CUMBERLAND -- Some might come here expecting a country-music Woodstock -- hundreds of rowdy, beer-drinking fans camped around Lake Habeeb, enjoying the likes of Billy Ray Cyrus.
But the Rocky Gap Music Festival -- now in its sixth year -- has become more than a hoedown in the hills.
The four-day event that ends today -- while attracting about 45,000 people this year -- is as much an amiable family affair as it is a celebration of country music.
Yes, they come to see big-name country singers like Merle Haggard, Wynonna Judd and Tammy Wynette on a stage set against a gorgeous backdrop of Western Maryland mountains and water.
But they also come to enjoy the outdoors and the amenities of Rocky Gap State Park, a 3,200-acre park aside Evitts Mountain, east of Cumberland.
And then there's a variety of other activities, including lessons in line-dancing or guitar, arts and crafts, children's exhibits and food -- all of which can be enjoyed while strolling the park, listening to lesser-known country singers like Martina McBride belt out songs made popular by Patsy Cline and Linda Ronstadt.
Families poured in from Interstate 68 by the hundreds early yesterday afternoon -- from West Virginia, Pennsylvania and all over Maryland -- loaded with coolers, fishing poles and lawn chairs.
The Rocky Gap Music Festival, indeed, has become a Big Event.
"It's put Western Maryland on the map," said state Del. Casper R. Taylor Jr., president of the Rocky Gap Foundation, a nonprofit group that runs the festival.
Hotel rooms in Cumberland and Frostburg and camp sites at Rocky Gap State Park were booked a year in advance. Others in Garrett and nearby counties in Pennsylania and West Virginia were booked yesterday, forcing those late-comers without rooms travel to Hagerstown and Frederick.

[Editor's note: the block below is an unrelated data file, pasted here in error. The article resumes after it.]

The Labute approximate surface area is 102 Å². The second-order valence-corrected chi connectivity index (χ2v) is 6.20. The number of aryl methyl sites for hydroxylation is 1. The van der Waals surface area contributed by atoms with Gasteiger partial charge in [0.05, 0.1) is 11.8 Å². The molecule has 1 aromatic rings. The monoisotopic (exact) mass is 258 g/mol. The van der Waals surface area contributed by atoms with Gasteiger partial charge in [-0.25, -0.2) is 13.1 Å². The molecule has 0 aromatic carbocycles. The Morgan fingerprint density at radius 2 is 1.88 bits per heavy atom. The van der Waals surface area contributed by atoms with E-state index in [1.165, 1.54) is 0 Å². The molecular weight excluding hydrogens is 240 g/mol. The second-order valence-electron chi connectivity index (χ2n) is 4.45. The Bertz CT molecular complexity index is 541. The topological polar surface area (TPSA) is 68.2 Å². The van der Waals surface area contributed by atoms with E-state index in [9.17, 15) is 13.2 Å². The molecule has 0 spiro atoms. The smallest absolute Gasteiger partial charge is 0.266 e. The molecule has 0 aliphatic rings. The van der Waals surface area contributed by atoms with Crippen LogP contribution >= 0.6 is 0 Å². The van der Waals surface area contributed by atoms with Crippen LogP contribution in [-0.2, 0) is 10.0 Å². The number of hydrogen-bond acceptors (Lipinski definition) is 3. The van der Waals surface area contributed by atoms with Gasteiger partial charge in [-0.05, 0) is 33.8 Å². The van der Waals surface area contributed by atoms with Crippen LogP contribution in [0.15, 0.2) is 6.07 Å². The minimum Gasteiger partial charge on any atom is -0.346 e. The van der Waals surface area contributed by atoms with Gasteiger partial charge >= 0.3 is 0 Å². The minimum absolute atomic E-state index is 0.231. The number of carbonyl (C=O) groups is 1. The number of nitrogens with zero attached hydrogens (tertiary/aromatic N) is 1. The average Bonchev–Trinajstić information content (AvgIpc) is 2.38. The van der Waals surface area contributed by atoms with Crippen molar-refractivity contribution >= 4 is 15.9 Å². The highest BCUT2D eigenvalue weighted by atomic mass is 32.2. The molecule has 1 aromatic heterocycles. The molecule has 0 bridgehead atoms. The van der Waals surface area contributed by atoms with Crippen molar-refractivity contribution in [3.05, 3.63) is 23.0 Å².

"You can't get a motel within a 100-mile radius of here," Mr. Taylor said. "We've become so successful that we're spurring other development."
Mr. Taylor says organizers are looking at building a permanent stage at the park -- not only for the country music festival, but others as well.
All of this is a far cry from the first festival six years ago, which
opened on a state-subsidized budget of about $400,000. It is now a privately run, $1.2 million affair and is considered a top event among country music festivals.
The Maryland Department of Economic and Employment Development estimated that the festival poured about $4.23 million into the Western Maryland economy -- $5.7 million statewide -- in 1992.
L Count Loyd and Patricia Herring of Stuart, Fla., among them.
This year marked their fifth visit to the Rocky Gap Music Festival.
"It's the people we meet and the friendships we've formed from year to year" that keeps him and his wife coming back, said Mr. Herring, 62, a retired Central Intelligence Agency employee. "A year doesn't go by that we don't meet somebody."